“Picky Eating” in Children – The Meaning Behind the Behavior

Handsome Young Boy Eating BroccoliI prefer selective eating to describe what parents call “picky eating” because the latter suggests the child is demonstrating poor behavior that must be corrected. It’s more in keeping with my concept of Parental Intelligence to look at each child’s eating habits and figure out what’s on their minds when they choose to eat the way they do.

This not only eliminates unnecessary arguments, it puts the behavior on a different plane. It says the child is seeking some sort of comfort or security when they eat and they’ve found their way to express that. With that in mind, pushing too hard to try new foods, reprimanding the child to eat in certain ways, insisting that the child finish a meal completely, or any other rule that the child can’t follow stops making sense when we don’t even know why the child persists on eating what they eat and the way they eat it.

For example, in a research study of children who were intensely selective about their eating such that they were frequently unable to eat outside the home, it was suggested that this may be linked to social anxiety. In that extreme situation, the eating style was an indicator of other problems.

The research also indicated that other children were not to be considered willful or difficult but rather that these children had a particular sensitivity to taste, texture and visual stimuli that entered into their eating world. External eating was thus an internal mental experience.

What Should Parents Do?

1. Consider the eating habit is something to understand, not battle or punish.

2. Some children will grow out of their particular ways of eating and others won’t so parents need to discover in the latter situation when there are more underlying problems being depicted by the way their child eats than is obvious at first.

3. Be a good role model for trying different foods and not making a fuss about who eats what. This generally calm attitude takes the pressure off everyone.

4. Make it your job to provide healthy food and the child’s job to eat what they will. Then family meals are time to share time and conversation together not battlegrounds.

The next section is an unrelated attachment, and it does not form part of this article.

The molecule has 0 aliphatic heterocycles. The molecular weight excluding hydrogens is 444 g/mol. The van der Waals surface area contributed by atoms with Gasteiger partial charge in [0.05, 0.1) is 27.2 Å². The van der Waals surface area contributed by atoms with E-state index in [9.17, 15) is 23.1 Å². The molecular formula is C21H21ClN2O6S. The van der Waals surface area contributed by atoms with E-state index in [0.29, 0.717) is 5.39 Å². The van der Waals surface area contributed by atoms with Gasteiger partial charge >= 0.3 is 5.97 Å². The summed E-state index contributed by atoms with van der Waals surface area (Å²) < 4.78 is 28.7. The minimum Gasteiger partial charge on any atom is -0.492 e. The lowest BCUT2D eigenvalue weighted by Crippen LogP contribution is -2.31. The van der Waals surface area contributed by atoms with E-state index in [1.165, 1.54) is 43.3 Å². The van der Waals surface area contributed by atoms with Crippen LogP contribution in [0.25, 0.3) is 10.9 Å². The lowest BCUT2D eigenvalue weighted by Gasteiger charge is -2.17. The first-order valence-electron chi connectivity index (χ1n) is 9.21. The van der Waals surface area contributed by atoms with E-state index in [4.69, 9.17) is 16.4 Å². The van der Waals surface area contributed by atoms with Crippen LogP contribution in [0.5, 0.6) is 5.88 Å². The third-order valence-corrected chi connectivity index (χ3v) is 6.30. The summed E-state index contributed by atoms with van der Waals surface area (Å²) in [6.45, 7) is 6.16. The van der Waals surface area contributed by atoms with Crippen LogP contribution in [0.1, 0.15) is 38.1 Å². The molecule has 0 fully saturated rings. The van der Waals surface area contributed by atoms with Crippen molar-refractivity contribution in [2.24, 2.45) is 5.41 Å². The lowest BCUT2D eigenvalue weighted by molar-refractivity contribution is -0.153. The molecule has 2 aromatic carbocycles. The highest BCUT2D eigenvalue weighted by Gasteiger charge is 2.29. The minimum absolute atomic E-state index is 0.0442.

Obsessive Compulsive Disorder

Eating patterns sometimes are ways of reducing anxiety. Children with OCD may separate the food on their plates so foods don’t touch one another. They may not want to eat leftovers or carefully check expiration dates because they fear germs. These irrational fears need to be taken seriously. Your child may know intellectually their fears aren’t founded, but emotionally they seem very real and to counter them raises anxiety exponentially.

This means your child needs professional help with psychotherapy and perhaps medication and as parents you can be guided by the professional as to how to help your particular child.

Behavior Has Meaning is the Message

The ultimate message is that the eating pattern is a routine to stem anxiety not to be stubborn or to create upsetting times  for others. The child is not trying to upset you. He or she is experiencing inner turmoil that is being expressed through their eating patterns. The eating behavior is a communication of an inner world in distress. With this in mind, getting to know more about your child’s thoughts and feelings is more important than what they choose to eat as long as they are in a healthy weight range.

Laurie Hollman, Ph.D. is a psychoanalyst with an upcoming book, Unlocking Parental Intelligence: Finding Meaning in Your Child’s Behavior, that will be released Oct. 13.  Pre-orders from Amazon can be made currently at a discount.

 


Laurie Hollman, Ph.D. is a psychoanalyst and author who does psychotherapy with infants and parents, children, adolescents, and adults. Dr. Hollman's new book: Unlocking Parental Intelligence: Finding Meaning in Your Child's Behavior is available on Amazon, Barnes & Noble, and Familius.com. She writes about infant, child and adolescent development, mental health, Parental Intelligence, and a broad range of parenting topics.

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